With the crisis in Venezuela, new problems have arrived unbalancing a country that Ortega had taken back under control in the name of “continuity” with the old revolution, which still manages to guarantee the right to healthcare (precarious but functioning). The right to free education, however, suffers from the obscure educational programmes of his wife Rosario.

When the pension system went into the red it triggered the spontaneous and consequently surprising rebellion.

This has led to the events of the recent months.Private business, with lightning-quick timing has broken off its strange cohabitationwith Ortega, returning to its natural position and lining up alongside the Civic Alliance opposing the regime, together with the university students and what remains of organised civil society.

A dialogue has been initiated, mediated by the Episcopal Conference, which in reality is aligned with the protestors, in order to shed light on the crimes committed and with the aim of achieving early elections, without a reform of the electoral law and authorities.

Daniel Ortega has sat down at the negotiating table, thus legitimising the uprising. But, as he reiterated in his speech on 19 July - the 39th anniversary of the revolution that was celebrated in a very low-key way - he has no intention of going anywhere. On the contrary, using hispolitical savvy he has claimed to be open to a negotiation with the US, the presumed authors of the “coup”;as if to say, “who, in the midst of an uprising that could lead who knows where, can ensure stability in your back yard, if not my government?”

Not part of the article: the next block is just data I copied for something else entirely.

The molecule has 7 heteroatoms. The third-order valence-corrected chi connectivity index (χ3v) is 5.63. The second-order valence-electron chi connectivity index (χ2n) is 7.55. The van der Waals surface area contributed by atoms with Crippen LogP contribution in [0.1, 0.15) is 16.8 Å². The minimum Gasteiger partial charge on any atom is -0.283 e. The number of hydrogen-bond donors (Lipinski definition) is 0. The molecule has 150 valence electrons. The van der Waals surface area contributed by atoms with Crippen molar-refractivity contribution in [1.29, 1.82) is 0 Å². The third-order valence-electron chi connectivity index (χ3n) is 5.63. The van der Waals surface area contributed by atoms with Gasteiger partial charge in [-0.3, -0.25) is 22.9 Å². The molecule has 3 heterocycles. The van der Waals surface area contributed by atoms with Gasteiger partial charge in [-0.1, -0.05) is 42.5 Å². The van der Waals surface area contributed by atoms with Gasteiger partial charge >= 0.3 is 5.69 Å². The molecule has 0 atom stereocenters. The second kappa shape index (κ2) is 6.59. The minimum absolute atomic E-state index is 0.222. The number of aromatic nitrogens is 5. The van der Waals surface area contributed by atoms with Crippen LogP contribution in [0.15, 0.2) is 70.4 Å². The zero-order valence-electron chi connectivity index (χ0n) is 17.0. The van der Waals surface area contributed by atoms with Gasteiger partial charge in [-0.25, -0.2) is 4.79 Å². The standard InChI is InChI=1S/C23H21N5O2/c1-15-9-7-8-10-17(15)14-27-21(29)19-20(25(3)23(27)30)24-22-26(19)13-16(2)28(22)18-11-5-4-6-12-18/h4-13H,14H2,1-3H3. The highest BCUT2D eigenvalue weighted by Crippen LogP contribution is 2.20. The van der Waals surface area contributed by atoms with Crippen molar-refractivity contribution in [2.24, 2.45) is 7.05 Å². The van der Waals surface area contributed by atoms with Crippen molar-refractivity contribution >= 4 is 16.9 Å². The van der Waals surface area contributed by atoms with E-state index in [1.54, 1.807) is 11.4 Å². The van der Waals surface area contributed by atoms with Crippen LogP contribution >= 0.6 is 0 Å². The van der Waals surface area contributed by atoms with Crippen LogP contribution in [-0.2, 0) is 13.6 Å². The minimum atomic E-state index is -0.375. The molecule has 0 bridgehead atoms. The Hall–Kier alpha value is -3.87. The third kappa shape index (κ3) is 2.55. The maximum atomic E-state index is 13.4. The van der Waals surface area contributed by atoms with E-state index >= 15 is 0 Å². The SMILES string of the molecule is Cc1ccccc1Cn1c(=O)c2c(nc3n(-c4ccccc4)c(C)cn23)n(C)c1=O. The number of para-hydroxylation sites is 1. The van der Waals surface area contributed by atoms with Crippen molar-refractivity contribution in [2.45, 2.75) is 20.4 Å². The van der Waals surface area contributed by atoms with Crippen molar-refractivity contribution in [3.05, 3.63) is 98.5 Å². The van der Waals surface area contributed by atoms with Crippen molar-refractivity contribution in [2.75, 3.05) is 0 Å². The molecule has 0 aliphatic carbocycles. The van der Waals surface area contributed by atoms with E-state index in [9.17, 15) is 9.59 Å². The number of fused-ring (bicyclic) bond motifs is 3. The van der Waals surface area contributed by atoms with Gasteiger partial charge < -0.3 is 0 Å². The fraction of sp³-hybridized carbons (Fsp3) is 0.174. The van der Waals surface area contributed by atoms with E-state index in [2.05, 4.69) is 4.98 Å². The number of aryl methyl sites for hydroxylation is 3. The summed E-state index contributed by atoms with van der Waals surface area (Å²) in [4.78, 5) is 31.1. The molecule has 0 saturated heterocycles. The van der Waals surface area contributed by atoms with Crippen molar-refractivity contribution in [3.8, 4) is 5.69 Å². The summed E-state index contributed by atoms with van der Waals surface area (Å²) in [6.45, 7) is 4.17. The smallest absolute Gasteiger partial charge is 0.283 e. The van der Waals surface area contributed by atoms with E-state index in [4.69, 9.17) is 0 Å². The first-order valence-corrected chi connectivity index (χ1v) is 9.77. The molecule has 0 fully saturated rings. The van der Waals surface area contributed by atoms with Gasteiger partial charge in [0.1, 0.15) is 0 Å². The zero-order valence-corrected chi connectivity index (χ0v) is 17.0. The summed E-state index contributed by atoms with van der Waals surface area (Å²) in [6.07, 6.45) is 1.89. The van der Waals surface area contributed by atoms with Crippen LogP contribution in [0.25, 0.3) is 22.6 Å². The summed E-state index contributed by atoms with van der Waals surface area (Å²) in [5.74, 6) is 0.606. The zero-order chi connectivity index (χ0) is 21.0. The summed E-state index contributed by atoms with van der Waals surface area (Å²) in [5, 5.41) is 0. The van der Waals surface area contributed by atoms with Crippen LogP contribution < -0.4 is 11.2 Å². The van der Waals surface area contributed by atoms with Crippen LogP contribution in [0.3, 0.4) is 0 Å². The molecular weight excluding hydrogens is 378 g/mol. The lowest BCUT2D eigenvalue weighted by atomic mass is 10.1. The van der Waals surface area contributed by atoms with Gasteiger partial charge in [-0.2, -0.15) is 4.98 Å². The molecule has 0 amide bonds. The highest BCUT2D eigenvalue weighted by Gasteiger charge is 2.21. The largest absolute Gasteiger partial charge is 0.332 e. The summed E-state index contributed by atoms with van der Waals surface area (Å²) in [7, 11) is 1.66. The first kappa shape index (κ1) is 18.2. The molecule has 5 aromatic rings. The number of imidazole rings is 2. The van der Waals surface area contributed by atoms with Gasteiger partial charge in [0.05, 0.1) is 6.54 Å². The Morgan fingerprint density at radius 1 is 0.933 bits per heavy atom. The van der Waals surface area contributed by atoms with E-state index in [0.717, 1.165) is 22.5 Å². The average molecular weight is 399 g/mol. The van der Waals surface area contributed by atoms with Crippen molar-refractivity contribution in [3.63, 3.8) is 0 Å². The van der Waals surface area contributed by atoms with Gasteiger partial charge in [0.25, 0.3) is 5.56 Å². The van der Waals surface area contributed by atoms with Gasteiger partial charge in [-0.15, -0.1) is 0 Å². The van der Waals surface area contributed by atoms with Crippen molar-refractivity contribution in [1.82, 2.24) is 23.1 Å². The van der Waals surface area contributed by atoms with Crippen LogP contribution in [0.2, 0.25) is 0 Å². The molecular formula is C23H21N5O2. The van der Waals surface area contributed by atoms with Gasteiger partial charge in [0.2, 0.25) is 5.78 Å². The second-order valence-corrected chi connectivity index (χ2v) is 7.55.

In fact, nobody can predict how the planet’s first uprising of the millennials will end.The young rebels are essentially alone but as passionate and strong as their social networks. Surrounded by hyenas that want to take advantage of them, theyappear not to have a particular political orientation but in substance they are the children of General de Hombres Libres, Augusto Cesar Sandino, who inspired the past revolution and who, just under a century ago, in the name of freedom and justice, rebelled against the US military occupation.

The situation is worsening each day to the extent that even the bishops and priests have been manhandled at the entrance to churches where protestors having been seeking refuge.

Time, and military firepower, seem to be on the regime’s side as it pursues its ends by murderous means, whilethe population cannot be expected to put up with the protestors effectively shutting downthe country in the long term.

However, be that as it may, the revolt hasmarked a watershed in the history of Nicaragua. Nothing will be as it was before. And for Daniel Ortega it could be the beginning of the end.

To subscribe to the magazine please access our subscription page here